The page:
Phonon-assisted oscillatory exciton dynamics in monolayer MoSe2Chow, Colin M.; Yu, Hongyi; Jones, Aaron M.; Schaibley, John R.; Koehler, Michael; Mandrus, David G.; Merlin, R.; Yao, Wang; Xu, Xiaodong; Univ Arizona, Dept Phys (NATURE PUBLISHING GROUP, 2017-10-13)In monolayer semiconductor transition metal dichalcogenides, the exciton-phonon interaction strongly affects the photocarrier dynamics. Here, we report on an unusual oscillatory enhancement of the neutral exciton photoluminescence with the excitation laser frequency in monolayer MoSe2. The frequency of oscillation matches that of the M-point longitudinal acoustic phonon, LA(M), suggesting the significance of zone-edge acoustic phonons and hence the deformation potential in exciton-phonon coupling in MoSe2. Moreover, oscillatory behavior is observed in the steady-state emission linewidth and in time-resolved PLE data, which reveals variation with excitation energy in the exciton lifetime. These results clearly expose the key role played by phonons in the exciton formation and relaxation dynamics of two-dimensional van der Waals semiconductors.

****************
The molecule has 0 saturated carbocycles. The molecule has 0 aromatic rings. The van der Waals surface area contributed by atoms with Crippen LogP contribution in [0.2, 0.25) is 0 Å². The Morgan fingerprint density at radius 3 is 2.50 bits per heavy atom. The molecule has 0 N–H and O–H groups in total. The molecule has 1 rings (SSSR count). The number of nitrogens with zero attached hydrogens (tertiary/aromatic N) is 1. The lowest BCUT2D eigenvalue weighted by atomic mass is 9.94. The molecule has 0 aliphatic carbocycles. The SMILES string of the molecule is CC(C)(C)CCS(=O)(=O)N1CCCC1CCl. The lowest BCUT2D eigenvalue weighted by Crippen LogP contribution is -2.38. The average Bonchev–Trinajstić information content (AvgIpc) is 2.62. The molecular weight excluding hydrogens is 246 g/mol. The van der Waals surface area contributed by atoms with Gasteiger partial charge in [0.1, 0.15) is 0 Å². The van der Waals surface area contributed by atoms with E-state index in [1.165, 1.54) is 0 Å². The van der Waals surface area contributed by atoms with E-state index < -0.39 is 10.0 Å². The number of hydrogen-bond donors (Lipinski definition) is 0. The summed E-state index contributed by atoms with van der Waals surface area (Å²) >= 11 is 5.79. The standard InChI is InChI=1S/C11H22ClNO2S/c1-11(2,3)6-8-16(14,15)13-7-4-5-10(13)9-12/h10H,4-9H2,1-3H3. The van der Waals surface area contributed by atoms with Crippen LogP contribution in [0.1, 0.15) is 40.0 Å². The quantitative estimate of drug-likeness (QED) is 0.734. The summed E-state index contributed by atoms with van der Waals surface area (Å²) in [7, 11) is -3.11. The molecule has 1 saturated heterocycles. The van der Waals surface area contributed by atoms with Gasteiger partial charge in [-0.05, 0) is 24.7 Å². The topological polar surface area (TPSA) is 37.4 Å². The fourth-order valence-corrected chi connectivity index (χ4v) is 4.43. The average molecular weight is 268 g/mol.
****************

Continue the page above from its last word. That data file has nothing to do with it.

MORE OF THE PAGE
Light-matter interaction: conversion of optical energy and momentum to mechanical vibrations and phononsMansuripur, Masud; Univ Arizona, Coll Opt Sci (SPIE-INT SOC OPTICAL ENGINEERING, 2016-02-13)Reflection, refraction, and absorption of light by material media are, in general, accompanied by a transfer of optical energy and momentum to the media. Consequently, the eigen-modes of mechanical vibration (phonons) created in the process must distribute the acquired energy and momentum throughout the material medium. However, unlike photons, phonons do not carry momentum. What happens to the material medium in its interactions with light, therefore, requires careful consideration if the conservation laws are to be upheld. The present paper addresses some of the mechanisms by which the electromagnetic momentum of light is carried away by mechanical vibrations.